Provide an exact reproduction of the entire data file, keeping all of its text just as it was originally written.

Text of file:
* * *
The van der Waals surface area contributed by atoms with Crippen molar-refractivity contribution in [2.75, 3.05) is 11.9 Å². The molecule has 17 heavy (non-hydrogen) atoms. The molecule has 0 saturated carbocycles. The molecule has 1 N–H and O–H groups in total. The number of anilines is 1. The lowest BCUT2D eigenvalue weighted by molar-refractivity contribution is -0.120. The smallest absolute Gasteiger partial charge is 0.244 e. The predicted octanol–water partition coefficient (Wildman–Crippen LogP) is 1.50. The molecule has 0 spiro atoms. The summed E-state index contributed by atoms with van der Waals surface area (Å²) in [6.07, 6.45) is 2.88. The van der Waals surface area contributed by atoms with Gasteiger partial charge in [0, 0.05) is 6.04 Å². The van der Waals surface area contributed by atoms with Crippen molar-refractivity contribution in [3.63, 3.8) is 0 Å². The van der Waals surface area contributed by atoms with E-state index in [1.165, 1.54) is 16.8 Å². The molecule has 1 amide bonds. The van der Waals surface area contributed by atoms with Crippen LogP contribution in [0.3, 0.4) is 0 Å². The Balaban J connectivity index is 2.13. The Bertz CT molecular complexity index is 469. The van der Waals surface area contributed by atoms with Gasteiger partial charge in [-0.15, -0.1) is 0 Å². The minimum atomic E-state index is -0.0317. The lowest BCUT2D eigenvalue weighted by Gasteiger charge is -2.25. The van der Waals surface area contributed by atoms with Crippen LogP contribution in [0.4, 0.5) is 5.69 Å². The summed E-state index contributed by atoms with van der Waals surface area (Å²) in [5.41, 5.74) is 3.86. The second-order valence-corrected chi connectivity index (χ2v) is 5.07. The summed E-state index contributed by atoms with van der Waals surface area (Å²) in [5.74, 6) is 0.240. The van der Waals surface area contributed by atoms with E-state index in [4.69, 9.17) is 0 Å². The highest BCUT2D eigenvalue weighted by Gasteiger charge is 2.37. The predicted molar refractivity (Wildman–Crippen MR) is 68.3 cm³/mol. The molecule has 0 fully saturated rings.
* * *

The van der Waals surface area contributed by atoms with Crippen molar-refractivity contribution in [2.75, 3.05) is 11.9 Å². The molecule has 17 heavy (non-hydrogen) atoms. The molecule has 0 saturated carbocycles. The molecule has 1 N–H and O–H groups in total. The number of anilines is 1. The lowest BCUT2D eigenvalue weighted by molar-refractivity contribution is -0.120. The smallest absolute Gasteiger partial charge is 0.244 e. The predicted octanol–water partition coefficient (Wildman–Crippen LogP) is 1.50. The molecule has 0 spiro atoms. The summed E-state index contributed by atoms with van der Waals surface area (Å²) in [6.07, 6.45) is 2.88. The van der Waals surface area contributed by atoms with Gasteiger partial charge in [0, 0.05) is 6.04 Å². The van der Waals surface area contributed by atoms with Crippen molar-refractivity contribution in [3.63, 3.8) is 0 Å². The van der Waals surface area contributed by atoms with E-state index in [1.165, 1.54) is 16.8 Å². The molecule has 1 amide bonds. The van der Waals surface area contributed by atoms with Crippen LogP contribution in [0.3, 0.4) is 0 Å². The Balaban J connectivity index is 2.13. The Bertz CT molecular complexity index is 469. The van der Waals surface area contributed by atoms with Gasteiger partial charge in [-0.15, -0.1) is 0 Å². The minimum atomic E-state index is -0.0317. The lowest BCUT2D eigenvalue weighted by Gasteiger charge is -2.25. The van der Waals surface area contributed by atoms with Crippen LogP contribution in [0.4, 0.5) is 5.69 Å². The summed E-state index contributed by atoms with van der Waals surface area (Å²) in [5.41, 5.74) is 3.86. The second-order valence-corrected chi connectivity index (χ2v) is 5.07. The summed E-state index contributed by atoms with van der Waals surface area (Å²) in [5.74, 6) is 0.240. The van der Waals surface area contributed by atoms with E-state index in [4.69, 9.17) is 0 Å². The highest BCUT2D eigenvalue weighted by Gasteiger charge is 2.37. The predicted molar refractivity (Wildman–Crippen MR) is 68.3 cm³/mol. The molecule has 0 fully saturated rings.